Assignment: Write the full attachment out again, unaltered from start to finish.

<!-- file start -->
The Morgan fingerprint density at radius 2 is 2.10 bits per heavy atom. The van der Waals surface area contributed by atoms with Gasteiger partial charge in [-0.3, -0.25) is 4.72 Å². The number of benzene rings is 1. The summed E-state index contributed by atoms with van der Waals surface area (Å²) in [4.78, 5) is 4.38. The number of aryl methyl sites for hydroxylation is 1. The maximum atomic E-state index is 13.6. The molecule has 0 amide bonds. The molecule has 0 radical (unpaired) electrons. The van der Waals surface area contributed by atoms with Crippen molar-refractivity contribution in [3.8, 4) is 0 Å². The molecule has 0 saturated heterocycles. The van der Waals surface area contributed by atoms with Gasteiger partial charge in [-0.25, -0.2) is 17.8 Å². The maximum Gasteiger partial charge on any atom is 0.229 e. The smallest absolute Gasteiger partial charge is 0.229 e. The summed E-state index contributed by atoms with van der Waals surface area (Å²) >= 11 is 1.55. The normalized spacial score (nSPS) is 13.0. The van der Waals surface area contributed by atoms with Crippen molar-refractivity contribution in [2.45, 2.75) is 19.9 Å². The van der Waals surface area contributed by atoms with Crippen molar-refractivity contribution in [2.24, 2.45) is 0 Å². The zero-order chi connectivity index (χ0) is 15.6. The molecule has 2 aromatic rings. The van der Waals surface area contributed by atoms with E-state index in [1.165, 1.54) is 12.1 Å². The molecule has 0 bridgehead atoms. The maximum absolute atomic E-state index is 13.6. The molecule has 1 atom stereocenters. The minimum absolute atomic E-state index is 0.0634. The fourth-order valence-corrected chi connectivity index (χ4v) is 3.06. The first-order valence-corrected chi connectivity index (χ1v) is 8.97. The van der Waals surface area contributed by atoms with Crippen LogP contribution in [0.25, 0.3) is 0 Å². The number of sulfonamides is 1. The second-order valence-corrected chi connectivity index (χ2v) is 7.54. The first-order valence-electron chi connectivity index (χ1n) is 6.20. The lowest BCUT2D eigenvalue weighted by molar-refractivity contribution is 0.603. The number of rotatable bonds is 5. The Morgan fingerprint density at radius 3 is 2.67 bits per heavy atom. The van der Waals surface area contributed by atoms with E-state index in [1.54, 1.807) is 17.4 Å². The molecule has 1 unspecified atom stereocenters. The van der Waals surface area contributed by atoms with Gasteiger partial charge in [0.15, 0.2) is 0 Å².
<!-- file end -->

The Morgan fingerprint density at radius 2 is 2.10 bits per heavy atom. The van der Waals surface area contributed by atoms with Gasteiger partial charge in [-0.3, -0.25) is 4.72 Å². The number of benzene rings is 1. The summed E-state index contributed by atoms with van der Waals surface area (Å²) in [4.78, 5) is 4.38. The number of aryl methyl sites for hydroxylation is 1. The maximum atomic E-state index is 13.6. The molecule has 0 amide bonds. The molecule has 0 radical (unpaired) electrons. The van der Waals surface area contributed by atoms with Crippen molar-refractivity contribution in [3.8, 4) is 0 Å². The molecule has 0 saturated heterocycles. The van der Waals surface area contributed by atoms with Gasteiger partial charge in [-0.25, -0.2) is 17.8 Å². The maximum Gasteiger partial charge on any atom is 0.229 e. The smallest absolute Gasteiger partial charge is 0.229 e. The summed E-state index contributed by atoms with van der Waals surface area (Å²) >= 11 is 1.55. The normalized spacial score (nSPS) is 13.0. The van der Waals surface area contributed by atoms with Crippen molar-refractivity contribution in [2.45, 2.75) is 19.9 Å². The van der Waals surface area contributed by atoms with Crippen molar-refractivity contribution in [2.24, 2.45) is 0 Å². The zero-order chi connectivity index (χ0) is 15.6. The molecule has 2 aromatic rings. The van der Waals surface area contributed by atoms with E-state index in [1.165, 1.54) is 12.1 Å². The molecule has 0 bridgehead atoms. The maximum absolute atomic E-state index is 13.6. The molecule has 1 atom stereocenters. The minimum absolute atomic E-state index is 0.0634. The fourth-order valence-corrected chi connectivity index (χ4v) is 3.06. The first-order valence-corrected chi connectivity index (χ1v) is 8.97. The van der Waals surface area contributed by atoms with Crippen LogP contribution in [0.25, 0.3) is 0 Å². The number of sulfonamides is 1. The second-order valence-corrected chi connectivity index (χ2v) is 7.54. The first-order valence-electron chi connectivity index (χ1n) is 6.20. The lowest BCUT2D eigenvalue weighted by molar-refractivity contribution is 0.603. The number of rotatable bonds is 5. The Morgan fingerprint density at radius 3 is 2.67 bits per heavy atom. The van der Waals surface area contributed by atoms with E-state index in [1.54, 1.807) is 17.4 Å². The molecule has 1 unspecified atom stereocenters. The van der Waals surface area contributed by atoms with Gasteiger partial charge in [0.15, 0.2) is 0 Å².